other Kowa cameras in my collection
Kowa E [1961 - 1964]
It's a fully manual camera, with an external selenium meter located on the penta-prism housing, and a centre-the-needle display in the viewfinder, along with a central split-image rangefinder. There's an instant return mirror, and what Kowa claimed (in the camera's instruction manual) to be the world's first
instantaneous return (automatic) diaphragm. So far as I know, it was not the first. The Zunow SLR, which went on sale in 1958, was the first 35mm SLR camera with an automatic diaphragm, which stopped down to the preselected aperture upon release of the shutter, and then reopened.
The lens is a fixed 50mm f/2, and the leaf shutter a Seikosha-SLV with speeds of B and 1-1/500th. The film speed, focus, aperture and shutter speed controls are all around the lens. The film speed ring is unlocked by pulling out a small sprung pin.
The Kowa was clearly aimed at the amateur photographer. In fact, it may well have been one of the first 35mm SLRs aimed at the mass-market? While Kowa may have enjoyed something of a reputation for their lenses (with various other applications), they never became renowned for their cameras.
The Kowa SE, was the 1964 successor to the E, with the main improvement being a CDS meter cell.
it is my understanding that the Kowa E - like
Beauty cameras (and probably many others) - was another 1960 Dixons' exclusive in the UK. At this point in time, I have no idea what the camera cost - here in the UK - when new.
Lens mount: Lens not removable. Fitted with a Kowa f/2 50mm (6 elements in 4 groups), with an f/4 86mm, and f/4 36mm conversion lenses available, and close-up lenses. In the USA, the conversion lenses appear to have been 71mm and 35mm options.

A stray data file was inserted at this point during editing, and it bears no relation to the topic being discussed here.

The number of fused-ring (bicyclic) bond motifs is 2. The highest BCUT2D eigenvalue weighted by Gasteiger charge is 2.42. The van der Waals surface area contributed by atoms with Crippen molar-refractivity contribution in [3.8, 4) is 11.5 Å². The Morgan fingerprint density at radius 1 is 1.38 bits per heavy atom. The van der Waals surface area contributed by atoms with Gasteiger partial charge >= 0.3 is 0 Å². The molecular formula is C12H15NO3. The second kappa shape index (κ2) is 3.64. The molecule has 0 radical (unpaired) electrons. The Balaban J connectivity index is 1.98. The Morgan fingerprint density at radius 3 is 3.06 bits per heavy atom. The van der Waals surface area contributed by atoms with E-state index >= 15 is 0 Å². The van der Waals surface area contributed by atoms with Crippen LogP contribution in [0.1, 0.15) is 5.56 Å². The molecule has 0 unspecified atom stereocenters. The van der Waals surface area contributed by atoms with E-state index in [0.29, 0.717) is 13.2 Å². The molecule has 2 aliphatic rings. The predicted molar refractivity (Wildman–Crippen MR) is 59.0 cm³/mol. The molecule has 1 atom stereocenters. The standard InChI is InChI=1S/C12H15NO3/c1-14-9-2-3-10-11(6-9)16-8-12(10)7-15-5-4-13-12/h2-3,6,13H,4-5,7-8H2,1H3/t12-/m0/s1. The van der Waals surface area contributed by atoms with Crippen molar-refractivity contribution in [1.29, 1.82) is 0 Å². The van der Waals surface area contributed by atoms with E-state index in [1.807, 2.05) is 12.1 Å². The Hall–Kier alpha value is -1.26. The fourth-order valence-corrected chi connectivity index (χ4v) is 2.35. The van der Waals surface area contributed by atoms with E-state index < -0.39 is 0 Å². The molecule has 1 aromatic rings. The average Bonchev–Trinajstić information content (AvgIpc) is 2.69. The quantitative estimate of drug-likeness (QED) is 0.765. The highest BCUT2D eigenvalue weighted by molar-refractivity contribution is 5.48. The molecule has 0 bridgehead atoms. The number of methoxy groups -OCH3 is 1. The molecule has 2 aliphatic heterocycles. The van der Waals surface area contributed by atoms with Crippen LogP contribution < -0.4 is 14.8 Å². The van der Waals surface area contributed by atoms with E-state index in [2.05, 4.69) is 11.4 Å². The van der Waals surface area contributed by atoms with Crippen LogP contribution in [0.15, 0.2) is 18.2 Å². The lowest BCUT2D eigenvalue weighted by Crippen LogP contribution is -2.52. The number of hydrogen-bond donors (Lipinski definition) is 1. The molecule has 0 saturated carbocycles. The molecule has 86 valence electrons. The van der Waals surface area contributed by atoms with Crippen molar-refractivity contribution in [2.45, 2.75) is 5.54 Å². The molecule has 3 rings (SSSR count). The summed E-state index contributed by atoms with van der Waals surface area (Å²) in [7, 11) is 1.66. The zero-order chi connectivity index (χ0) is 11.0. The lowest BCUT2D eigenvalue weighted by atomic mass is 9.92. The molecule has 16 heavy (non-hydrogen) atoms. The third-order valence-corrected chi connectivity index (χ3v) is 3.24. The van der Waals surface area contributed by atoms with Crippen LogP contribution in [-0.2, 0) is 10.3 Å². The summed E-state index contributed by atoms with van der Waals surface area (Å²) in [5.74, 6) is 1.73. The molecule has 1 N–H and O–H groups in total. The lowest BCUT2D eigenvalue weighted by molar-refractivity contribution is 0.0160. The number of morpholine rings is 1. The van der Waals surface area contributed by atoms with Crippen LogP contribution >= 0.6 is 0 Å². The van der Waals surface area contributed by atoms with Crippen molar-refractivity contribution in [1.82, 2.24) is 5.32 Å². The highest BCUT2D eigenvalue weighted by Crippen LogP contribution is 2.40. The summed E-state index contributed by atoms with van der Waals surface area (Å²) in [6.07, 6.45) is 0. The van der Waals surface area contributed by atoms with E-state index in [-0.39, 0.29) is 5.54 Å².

Focus: Penta-prism with condenser, Fresnel lens, and split image rangefinder.
Shutter: Seikosha SLV leaf shutter with a range of 1 sec to 1/500th plus B. Self-timer of about 8 seconds delay (the V setting on MXV switch).
Meter: External coupled selenium meter on penta-prism housing.
Exposure: Viewfinder match needle.
Film Speed: 10 to 1600 ASA (with separate DIN scale).
Flash: M and X contact, and an accessory shoe mounting port on the right side of (i.e. not on top of) the top plate (facing). This was an
L shaped bracket, that positioned a cold shoe above the rewind crank (see illustration). X sync at any speed.
Film Advance: 180° lever.
Frame Counter: Automatic count-up and reset.
Rewind: Via crank and bottom release button.
Size: 143 x 97 x 87mm (W x H x D).
I paid £8.49 for my Kowa E in May 2015, stuck the case back on eBay and got the minimum £1 bid for it, making a net cost of £7.49.
The Kowa is fairly typical of a breed of early 1960s SLRs - including some made by the big name manufactures - which coupled leaf shutters with fixed lenses and on-board light meters, and that's exactly why I wanted one for my collection. I picked the Kowa due to it's relative abundance and lower price. However, more than that (and it's just a personal opinion), I think Kowa's design was closest to the shape of future SLRs, with a far more modern look than it's German and Japanese counterparts.
Typically for a less well know manufacturer of this period, the instruction manual is cute, with its spelling mistakes, clumsy grammar, and boastful claims. Nevertheless, it's quite well done, and gets the principles of film camera operation across well. User manuals are a bit of a god-send for largely undocumented cameras like the Kowa, not so much in terms of their operation (which is pretty obvious to anyone who's used a camera or two), but for technical data. For example, I would never have known the lens composition but for the user manual (Haha ... OMG, I'm such a nerd!).
... this is a nice camera: it's well made and feels very solid. It's received a good clean, but I don't know how the hell I'm going to get into the dusty viewfinder screen to clean that? It also needs light seals (no problem). The lens seems clear, and everything works, although the meter needle is a bit jumpy. The camera is so simple - in terms of operation rather than mechanically - that there isn't much more I can say about it. I am quite amazed by the quality of some of these lower-end cameras. It's easy to think of them as trash, but this Kowa is really very smart. It's hard to believe the thing is over 50 years old.